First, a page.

Author: Min Jiang, MS (2017)
Primary advisor: Hua Xu, PhD
Committee members: Trevor Cohen, MBChB, MD, PhD, Cui Tao, PhD
PhD thesis, The University of Texas School of Health Information Sciences at Houston.
Syntactic parsing is one of the fundamental tasks of Natural Language Processing (NLP). However, few studies have explored syntactic parsing in the medical domain. This dissertation systematically investigated different methods to improve the performance of syntactic parsing of clinical text, including (1) Constructing two clinical treebanks of discharge summaries and progress notes by developing annotation guidelines that handle missing elements in clinical sentences; (2) Retraining four state-of-the-art parsers, including the Stanford parser, Berkeley parser, Charniak parser, and Bikel parser, using clinical treebanks, and comparing their performance to identify better parsing approaches; and (3) Developing new methods to reduce syntactic ambiguity caused by Prepositional Phrase (PP) attachment and coordination using semantic information.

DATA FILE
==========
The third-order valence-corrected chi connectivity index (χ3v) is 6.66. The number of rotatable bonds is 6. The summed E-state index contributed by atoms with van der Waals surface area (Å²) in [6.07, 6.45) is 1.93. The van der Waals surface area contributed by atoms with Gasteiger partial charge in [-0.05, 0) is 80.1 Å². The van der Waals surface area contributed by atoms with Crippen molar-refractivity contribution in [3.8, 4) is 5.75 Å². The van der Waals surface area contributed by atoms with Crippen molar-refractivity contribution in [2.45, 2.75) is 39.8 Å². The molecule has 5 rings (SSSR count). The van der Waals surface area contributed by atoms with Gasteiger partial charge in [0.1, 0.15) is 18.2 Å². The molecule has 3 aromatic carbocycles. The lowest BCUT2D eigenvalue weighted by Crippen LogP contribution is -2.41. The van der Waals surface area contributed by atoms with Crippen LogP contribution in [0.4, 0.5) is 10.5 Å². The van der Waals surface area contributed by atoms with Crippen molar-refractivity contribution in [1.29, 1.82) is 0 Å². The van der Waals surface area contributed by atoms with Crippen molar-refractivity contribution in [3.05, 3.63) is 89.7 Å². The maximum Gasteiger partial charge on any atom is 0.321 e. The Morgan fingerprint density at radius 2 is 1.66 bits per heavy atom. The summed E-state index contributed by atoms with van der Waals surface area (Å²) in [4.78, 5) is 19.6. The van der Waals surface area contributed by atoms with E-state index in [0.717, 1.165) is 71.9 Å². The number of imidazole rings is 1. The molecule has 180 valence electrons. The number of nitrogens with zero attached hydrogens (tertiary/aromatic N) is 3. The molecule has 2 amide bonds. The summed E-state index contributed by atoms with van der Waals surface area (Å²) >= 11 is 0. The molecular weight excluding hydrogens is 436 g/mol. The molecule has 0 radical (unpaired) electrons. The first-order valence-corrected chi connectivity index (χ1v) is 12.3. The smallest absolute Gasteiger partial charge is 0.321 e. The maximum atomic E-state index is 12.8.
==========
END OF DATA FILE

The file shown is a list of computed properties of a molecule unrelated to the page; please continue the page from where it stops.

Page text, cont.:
Our evaluation showed that clinical treebanks greatly improved the performance of existing parsers. The Berkeley parser achieved the best F-1 score of 86.39% on the MiPACQ treebank. For PP attachment, our proposed methods improved the accuracies of PP attachment by 2.35% on the MiPACQ corpus and 1.77% on the I2b2 corpus. For coordination, our method achieved a precision of 94.9% and a precision of 90.3% for the MiPACQ and i2b2 corpus, respectively. To further demonstrate the effectiveness of the improved parsing approaches, we applied outputs of our parsers to two external NLP tasks: semantic role labeling and temporal relation extraction. The experimental results showed that performance of both tasks’ was improved by using the parse tree information from our optimized parsers, with an improvement of 3.26% in F-measure for semantic role labelling and an improvement of 1.5% in F-measure for temporal relation extraction.